Compassion appears naturally when we take responsibility for it.

David Hazen, The Peace Alliance Campaign for a Department of Peace, Eugene



Regarding the article in the Dec. 28 issue entitled “Holiday Protests,” as a longtime resident of Oregon I am disgusted that liberal, intolerant activists would choose Christmas as a time to go to a personal residence and make some kind of protest. That is totally over the line and indicative of the kind of leftist intolerance that the radical environmentalists in this area think is OK. It is not OK, and residents of southwest Eugene and others are shocked at this kind of activist behavior. How would those protesters like it if others who disagreed with their politics went to their houses at the holidays and did this kind of activity?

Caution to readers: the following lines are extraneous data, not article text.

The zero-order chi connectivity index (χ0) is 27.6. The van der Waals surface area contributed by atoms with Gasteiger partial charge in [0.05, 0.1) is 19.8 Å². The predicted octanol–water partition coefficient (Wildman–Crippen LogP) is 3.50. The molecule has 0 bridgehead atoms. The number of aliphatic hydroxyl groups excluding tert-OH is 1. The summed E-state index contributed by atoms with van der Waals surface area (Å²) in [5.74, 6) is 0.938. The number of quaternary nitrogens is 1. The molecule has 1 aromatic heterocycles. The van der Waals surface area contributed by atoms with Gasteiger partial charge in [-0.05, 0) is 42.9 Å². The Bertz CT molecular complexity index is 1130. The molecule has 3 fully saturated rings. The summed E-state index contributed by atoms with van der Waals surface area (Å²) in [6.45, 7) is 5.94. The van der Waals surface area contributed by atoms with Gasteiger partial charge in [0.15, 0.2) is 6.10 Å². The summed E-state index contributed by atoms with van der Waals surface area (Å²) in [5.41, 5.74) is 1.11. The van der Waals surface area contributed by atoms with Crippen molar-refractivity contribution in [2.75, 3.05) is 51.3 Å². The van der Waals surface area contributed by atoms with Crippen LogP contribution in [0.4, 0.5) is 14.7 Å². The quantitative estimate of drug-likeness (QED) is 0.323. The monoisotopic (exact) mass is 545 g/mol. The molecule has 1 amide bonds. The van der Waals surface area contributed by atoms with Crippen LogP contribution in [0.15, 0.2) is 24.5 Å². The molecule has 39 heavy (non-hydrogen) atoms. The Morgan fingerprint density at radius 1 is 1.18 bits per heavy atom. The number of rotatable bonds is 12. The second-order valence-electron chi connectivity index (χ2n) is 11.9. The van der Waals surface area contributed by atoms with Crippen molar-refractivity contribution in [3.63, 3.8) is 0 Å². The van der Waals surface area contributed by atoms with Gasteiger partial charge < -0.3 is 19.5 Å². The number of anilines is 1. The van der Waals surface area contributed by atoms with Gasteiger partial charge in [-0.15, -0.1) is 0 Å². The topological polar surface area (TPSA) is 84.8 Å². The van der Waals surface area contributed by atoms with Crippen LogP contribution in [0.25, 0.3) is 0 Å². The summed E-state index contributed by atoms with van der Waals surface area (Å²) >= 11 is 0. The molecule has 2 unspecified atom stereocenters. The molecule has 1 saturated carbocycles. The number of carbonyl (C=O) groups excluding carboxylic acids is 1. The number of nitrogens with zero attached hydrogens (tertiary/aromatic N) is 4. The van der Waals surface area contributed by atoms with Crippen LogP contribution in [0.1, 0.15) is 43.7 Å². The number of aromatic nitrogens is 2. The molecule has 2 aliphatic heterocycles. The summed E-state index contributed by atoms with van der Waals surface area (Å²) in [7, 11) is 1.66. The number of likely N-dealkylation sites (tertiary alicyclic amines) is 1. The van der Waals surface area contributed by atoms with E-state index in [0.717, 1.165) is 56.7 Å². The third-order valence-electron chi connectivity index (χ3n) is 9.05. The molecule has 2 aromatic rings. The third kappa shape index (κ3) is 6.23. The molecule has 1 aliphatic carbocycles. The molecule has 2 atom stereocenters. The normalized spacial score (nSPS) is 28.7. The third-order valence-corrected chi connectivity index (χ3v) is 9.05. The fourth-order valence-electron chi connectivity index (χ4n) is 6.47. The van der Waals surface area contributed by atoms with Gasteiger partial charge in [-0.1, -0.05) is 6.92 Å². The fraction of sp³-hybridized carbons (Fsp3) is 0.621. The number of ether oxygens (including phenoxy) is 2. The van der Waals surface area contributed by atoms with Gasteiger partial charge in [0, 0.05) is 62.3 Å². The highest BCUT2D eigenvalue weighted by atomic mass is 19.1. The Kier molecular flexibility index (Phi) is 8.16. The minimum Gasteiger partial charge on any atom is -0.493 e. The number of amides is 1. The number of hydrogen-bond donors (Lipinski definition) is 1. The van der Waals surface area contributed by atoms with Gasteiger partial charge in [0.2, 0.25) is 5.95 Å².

The problem with the left and this kind of protest is they just don’t get it. The liberals like the environmentalist wacko movement want us to tolerate their views even when it’s clearly over the line. In this “Holiday Protests” article clearly environmentalism is a new religion for these people who apparently have nothing better to do at the Christmas holidays than to go to someone’s personal residence — for two days — and harass them. By the second day even the neighbors had had enough. One gal could be heard telling them to “Move on,” which the protesters finally did.